During a recent harbor walk, my 3 year old son asked, “Daddy, why is that boat going so fast?” I looked up to see a speedboat clearly ignoring the “No Wake Zone” signs. As I watched the wake from this speed demon violently rock the boats at dock, it lead me to consider the differences in leadership styles (you’re shocked, I’m sure). If your leadership style were classified as a boat, into which category would it fall?
I’ve had the good fortune to ride along on my friend Scott’s speedboat many times. Speedboats have the ability to move very fast, create a great deal of excitement for riders and attract a lot of attention.
Speedboat Leaders: The same benefits may be seen in leaders who practice similar principles. Speedboat leaders always look great – decked out in the latest fashions. They move swiftly, often making organizational structure changes early in their tenure. As a result, stakeholders in their organization are often quickly excited while the media pays close attention.
Unfortunately, all that speed, power and excitement comes with a cost. Speedboats eat up a great deal of fuel in a short period of time. When Scott revealed the fuel costs from our first outing, I almost never returned for a second. Furthermore, speedboats can be very disruptive to surroundings. These vessels tend to produce larger wakes and break the silence of peaceful beach afternoons with roaring engines.
Negatives for Speedboat Leaders: These leaders often demand higher compensation packages many times the average employee’s benefits. Furthermore, their disruptive actions may call media attention for unfavorable reasons. Examples include unsustainable cost reductions or delivering shareholder benefits at the costs of customers and employees. As a result, the roar of the engines from these leaders and the wake from their waves may rock the wrong boats too far.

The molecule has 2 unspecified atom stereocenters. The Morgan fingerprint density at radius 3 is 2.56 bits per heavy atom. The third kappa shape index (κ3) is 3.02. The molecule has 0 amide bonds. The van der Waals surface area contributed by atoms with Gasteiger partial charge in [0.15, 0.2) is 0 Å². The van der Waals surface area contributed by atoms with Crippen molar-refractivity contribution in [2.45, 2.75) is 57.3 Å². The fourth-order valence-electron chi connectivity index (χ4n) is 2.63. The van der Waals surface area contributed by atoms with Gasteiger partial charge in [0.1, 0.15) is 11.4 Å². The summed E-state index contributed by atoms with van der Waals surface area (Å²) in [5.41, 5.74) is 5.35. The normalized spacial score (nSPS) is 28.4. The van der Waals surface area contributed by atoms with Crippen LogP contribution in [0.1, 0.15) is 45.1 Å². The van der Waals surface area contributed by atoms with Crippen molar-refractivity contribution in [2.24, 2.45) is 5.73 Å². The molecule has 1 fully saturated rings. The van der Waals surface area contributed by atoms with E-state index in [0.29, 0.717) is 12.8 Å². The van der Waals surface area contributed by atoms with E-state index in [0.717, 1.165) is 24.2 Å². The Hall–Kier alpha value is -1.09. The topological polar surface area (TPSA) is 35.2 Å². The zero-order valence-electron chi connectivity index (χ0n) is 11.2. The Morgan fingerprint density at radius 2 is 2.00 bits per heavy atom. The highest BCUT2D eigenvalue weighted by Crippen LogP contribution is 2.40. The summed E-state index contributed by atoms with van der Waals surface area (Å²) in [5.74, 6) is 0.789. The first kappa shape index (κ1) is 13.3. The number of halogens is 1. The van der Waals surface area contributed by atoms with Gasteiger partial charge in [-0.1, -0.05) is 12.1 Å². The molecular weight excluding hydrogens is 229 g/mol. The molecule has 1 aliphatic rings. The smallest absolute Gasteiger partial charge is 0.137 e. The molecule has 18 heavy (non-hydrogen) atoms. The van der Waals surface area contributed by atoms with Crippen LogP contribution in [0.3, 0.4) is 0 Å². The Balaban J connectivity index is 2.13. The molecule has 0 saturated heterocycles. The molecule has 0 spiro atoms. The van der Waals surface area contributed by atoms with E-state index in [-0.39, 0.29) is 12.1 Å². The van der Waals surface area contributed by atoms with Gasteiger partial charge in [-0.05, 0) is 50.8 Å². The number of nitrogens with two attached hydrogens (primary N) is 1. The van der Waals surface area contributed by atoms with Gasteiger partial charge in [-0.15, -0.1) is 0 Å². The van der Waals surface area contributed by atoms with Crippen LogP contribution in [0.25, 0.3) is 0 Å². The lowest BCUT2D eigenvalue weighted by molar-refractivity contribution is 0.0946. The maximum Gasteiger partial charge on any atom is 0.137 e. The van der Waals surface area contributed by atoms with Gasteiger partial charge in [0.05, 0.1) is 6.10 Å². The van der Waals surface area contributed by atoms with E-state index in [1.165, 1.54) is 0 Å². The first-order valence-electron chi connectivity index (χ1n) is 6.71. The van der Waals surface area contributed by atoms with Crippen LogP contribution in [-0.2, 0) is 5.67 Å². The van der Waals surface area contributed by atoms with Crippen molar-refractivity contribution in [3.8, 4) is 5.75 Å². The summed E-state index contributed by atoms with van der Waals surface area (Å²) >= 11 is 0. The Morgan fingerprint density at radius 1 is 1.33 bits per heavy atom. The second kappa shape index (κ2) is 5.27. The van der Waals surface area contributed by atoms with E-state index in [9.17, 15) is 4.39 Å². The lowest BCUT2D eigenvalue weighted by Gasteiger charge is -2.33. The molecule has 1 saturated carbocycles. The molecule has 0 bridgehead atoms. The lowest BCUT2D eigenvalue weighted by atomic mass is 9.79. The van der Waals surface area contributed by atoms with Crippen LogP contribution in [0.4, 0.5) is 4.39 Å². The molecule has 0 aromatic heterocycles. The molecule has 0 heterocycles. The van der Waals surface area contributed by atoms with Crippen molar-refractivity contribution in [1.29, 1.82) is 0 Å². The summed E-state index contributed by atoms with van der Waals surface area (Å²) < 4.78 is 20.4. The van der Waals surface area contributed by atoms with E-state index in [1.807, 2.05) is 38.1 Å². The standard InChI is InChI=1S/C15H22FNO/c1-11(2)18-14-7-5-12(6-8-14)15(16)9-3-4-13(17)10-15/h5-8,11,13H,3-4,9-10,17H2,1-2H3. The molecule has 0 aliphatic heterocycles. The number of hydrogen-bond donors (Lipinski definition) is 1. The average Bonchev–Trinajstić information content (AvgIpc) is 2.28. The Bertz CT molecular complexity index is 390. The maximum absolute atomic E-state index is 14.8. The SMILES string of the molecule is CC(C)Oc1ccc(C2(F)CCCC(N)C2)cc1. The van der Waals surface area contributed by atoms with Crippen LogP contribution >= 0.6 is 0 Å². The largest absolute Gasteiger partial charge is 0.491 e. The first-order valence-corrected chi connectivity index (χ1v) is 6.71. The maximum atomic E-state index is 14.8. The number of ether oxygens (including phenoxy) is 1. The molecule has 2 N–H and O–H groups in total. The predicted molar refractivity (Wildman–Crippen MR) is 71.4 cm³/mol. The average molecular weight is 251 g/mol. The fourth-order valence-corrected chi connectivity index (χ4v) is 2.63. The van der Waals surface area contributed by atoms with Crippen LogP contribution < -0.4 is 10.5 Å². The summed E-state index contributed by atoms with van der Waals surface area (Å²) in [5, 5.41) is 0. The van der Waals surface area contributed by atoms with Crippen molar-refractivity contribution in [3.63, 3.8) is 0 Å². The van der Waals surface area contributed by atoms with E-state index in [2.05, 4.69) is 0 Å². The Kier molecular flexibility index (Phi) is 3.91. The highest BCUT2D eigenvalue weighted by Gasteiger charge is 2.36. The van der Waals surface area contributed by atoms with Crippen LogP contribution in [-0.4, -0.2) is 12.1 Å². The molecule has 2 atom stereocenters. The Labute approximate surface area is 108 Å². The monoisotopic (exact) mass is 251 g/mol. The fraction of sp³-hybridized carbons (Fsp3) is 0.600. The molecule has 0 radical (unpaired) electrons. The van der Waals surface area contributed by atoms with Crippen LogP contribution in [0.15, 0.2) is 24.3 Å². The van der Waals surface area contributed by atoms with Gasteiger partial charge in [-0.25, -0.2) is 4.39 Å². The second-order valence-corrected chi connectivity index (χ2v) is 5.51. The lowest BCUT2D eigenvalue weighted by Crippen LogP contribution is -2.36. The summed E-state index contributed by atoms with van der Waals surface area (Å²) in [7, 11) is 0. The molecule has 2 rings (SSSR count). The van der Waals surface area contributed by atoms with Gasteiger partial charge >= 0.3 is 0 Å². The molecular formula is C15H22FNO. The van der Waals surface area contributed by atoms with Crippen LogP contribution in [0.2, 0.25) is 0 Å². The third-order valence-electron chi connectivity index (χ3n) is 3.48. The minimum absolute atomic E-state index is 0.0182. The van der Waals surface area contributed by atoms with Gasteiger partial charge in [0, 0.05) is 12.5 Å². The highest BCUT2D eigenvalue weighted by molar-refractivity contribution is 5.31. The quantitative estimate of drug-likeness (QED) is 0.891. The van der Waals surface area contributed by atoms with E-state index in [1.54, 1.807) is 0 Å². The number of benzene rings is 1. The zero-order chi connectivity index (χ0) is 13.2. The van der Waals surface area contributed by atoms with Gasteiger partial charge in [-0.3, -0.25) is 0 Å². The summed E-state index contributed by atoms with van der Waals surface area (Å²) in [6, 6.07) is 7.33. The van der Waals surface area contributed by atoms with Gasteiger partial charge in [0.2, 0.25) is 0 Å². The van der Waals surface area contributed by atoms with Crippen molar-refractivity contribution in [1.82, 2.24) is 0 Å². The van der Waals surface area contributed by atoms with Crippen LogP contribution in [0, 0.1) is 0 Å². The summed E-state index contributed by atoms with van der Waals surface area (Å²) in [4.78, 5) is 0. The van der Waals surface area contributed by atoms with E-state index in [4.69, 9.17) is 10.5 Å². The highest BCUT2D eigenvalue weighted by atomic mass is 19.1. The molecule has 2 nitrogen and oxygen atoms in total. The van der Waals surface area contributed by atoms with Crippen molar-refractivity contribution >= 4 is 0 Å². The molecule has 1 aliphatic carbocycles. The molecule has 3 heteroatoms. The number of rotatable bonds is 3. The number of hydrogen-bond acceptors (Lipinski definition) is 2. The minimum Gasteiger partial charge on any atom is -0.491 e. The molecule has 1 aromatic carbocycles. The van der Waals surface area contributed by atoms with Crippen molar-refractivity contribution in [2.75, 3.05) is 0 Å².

John, another friend of mine, has a passion for sailing. He is often seen at ease in photos as he steers a large sailing vessel calmly and quietly through a sunset evening. Sailboats have a much lower cost of operation when it comes to fuel. Absent the large engines, these ships also fit in better with their surroundings by emitting virtually no noise and creating minimal wakes.
Sailboat Leaders: In a similar fashion, the sailboat leader is seen as one who is more quiet than their motor-driven counterparts. These leaders tend to fit in with their surroundings more readily as their actions leverage existing power sources for results, rather than injecting the environment with new people or tools.
Yet sailboats are not without their own negative attributes. Typically, these vessels move slower than motorized counterparts. In fact, to keep pace, sailboats often tack – moving in a zig-zag motion to capture the best wind. Furthermore, sailboats can not charge straight into a head-on wind. Instead, they must maneuver at angles resulting in slower changes to scenery.
Negatives for Sailboat Leaders: Sailboat leadership principles may take longer to drive results than speedboats. As a result, though overall support costs may be less, time may not be sufficient. Furthermore, a sailboat leader, who leverages the existing environment rather than forcing new conditions in spite of it, is less likely to attract attention to themselves.
Are You a Speedboat or Sailboat Leader?
Neither form is right or wrong. In fact, much like the sea vessels themselves, each meets different needs. However, if I were to suggest one aligns more with servant leadership in general, I must suggest sailboat leaders. Servant leadership emphasizes the need to serve all stakeholders and so adapts to the environment in a manner similar to the sailboat. Both leverage existing powers, such as the wind and employees, to adapt to a new future and produce new results. Whichever vessel you choose though, one thing is certain, you will find the best results by focusing on serving others, first.
Question: Are you more of a speedboat or sailboat leader? What about your boss?